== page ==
Ben Walters: Do you think things can really change on a fundamental social-political level in our society? Is there an alternative? What are the obstacles to overcome?
Charlie Tims: God, I don’t know and I wouldn’t pretend to. That’s why we organised the series! Problem number one is the failure of politicians to tell us what the future could be like and say what they can do to bring it about. There are so many other problems. A blind faith that shiny technology, innovation and freedom are all we need to make the world better. On the whole, I think too few people with too much power don’t want anything to change. And in the absence of a really strong civil society connected to strong political leadership, political parties and so on it seems a bit desperate. I’m also creeped out by the failure of the COP15 climate talks, the brutality of London’s rent-or-be-rented housing situation; that a lot of the optimism around the web seems to have melted away; and the fact that so many of our politicians talk like robots. I can only say that this is why celebrating and learning from people who do try to make social change happen in some form or another is important.

Ben: What role do you think theatre and performance in particular can play in such change?
Charlie:
I think theatre, performance and the arts more broadly do three things. Fundamentally, a lot of people doing theatre put expression and communicating stuff above profits and money. If there is a profit, it’s often invisibly reinvested in connecting to a different audience, taking on harder subject matter, doing something different. That’s a different value system to that at work in much of the rest of the economy and it’s important, because it’s about talking with other people rather than profiting from them. Maybe that’s what’s behind the theatre occupations in Italy and Greece. The second thing is to do with connecting to other activists and campaigners by making causes seem more attractive – it’s like that Emma Goldman quote, ‘If I can’t dance, I don’t want your revolution’. And third, theatre can create imaginary worlds that show the possibility of something different. What you can imagine, and therefore do, is a condition of what you have experienced, and theatre is great at giving people experiences.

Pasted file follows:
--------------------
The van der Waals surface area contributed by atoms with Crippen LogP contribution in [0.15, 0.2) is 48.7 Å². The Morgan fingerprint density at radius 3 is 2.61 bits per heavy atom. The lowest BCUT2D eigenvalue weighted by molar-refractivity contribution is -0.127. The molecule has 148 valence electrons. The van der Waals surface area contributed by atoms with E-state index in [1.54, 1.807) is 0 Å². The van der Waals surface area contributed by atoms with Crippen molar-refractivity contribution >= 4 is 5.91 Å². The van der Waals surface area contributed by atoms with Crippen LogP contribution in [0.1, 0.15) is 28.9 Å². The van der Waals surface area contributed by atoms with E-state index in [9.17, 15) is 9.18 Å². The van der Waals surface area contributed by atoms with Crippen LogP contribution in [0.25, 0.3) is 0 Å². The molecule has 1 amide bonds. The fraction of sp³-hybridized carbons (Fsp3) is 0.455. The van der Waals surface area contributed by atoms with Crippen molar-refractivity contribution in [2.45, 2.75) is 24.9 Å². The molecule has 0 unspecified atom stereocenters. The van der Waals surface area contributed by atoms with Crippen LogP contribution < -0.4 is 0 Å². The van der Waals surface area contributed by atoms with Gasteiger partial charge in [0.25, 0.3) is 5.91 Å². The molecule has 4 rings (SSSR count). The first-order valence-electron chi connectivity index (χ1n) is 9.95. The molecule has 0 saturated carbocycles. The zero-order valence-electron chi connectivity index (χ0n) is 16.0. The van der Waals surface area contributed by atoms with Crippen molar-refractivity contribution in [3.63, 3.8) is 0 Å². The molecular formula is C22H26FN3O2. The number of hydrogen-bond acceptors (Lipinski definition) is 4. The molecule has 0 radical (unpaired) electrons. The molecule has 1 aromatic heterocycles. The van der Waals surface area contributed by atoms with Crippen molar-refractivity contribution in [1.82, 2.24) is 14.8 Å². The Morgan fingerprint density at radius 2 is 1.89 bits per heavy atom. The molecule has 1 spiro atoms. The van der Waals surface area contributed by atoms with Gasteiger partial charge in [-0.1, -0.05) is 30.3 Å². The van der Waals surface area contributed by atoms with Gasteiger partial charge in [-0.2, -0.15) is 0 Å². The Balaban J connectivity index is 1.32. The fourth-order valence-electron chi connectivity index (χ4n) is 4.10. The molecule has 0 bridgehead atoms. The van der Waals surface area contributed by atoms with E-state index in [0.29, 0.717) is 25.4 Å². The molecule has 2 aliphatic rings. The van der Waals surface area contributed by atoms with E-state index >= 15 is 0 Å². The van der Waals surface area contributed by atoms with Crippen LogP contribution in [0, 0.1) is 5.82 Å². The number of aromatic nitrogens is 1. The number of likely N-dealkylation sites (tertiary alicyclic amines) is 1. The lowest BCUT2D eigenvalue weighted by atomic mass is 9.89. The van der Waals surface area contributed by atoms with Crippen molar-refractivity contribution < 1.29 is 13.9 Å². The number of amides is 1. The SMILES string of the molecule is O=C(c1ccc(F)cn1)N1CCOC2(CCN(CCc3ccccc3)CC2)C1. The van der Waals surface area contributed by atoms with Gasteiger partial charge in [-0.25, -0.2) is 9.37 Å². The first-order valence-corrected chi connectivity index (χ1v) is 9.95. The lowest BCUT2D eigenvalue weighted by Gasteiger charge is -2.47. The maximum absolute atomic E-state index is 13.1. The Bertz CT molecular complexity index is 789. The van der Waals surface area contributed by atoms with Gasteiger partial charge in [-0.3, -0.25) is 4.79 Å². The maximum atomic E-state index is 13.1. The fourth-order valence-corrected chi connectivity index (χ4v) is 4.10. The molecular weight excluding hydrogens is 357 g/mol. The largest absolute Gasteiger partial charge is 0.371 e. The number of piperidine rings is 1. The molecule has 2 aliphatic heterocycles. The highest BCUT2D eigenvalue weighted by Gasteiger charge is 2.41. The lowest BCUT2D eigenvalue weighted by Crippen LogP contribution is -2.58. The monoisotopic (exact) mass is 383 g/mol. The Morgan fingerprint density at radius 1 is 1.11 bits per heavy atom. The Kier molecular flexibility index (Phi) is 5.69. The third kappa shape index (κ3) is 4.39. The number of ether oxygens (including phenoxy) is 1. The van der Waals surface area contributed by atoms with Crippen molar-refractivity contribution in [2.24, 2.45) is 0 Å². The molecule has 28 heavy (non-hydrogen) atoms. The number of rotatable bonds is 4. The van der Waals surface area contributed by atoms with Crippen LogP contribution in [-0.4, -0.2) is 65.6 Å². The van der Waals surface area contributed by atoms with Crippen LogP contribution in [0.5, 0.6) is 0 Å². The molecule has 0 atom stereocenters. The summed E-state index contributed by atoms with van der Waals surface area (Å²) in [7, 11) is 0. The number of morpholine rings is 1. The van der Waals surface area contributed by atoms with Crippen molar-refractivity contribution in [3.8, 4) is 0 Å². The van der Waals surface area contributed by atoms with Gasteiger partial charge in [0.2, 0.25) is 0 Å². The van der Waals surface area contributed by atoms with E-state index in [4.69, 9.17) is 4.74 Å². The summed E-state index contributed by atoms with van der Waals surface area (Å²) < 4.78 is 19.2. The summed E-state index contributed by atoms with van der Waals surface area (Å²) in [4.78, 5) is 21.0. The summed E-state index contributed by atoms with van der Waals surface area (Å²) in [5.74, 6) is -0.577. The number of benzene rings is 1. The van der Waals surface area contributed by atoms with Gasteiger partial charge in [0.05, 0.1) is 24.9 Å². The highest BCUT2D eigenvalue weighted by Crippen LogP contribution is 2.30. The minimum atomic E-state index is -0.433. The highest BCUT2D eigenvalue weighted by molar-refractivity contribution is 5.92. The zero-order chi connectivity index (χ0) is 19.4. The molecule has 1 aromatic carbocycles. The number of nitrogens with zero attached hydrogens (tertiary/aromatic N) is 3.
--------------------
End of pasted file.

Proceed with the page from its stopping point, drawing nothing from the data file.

Ben: How did you come up with the diverse themes for the events in the strand?
Charlie: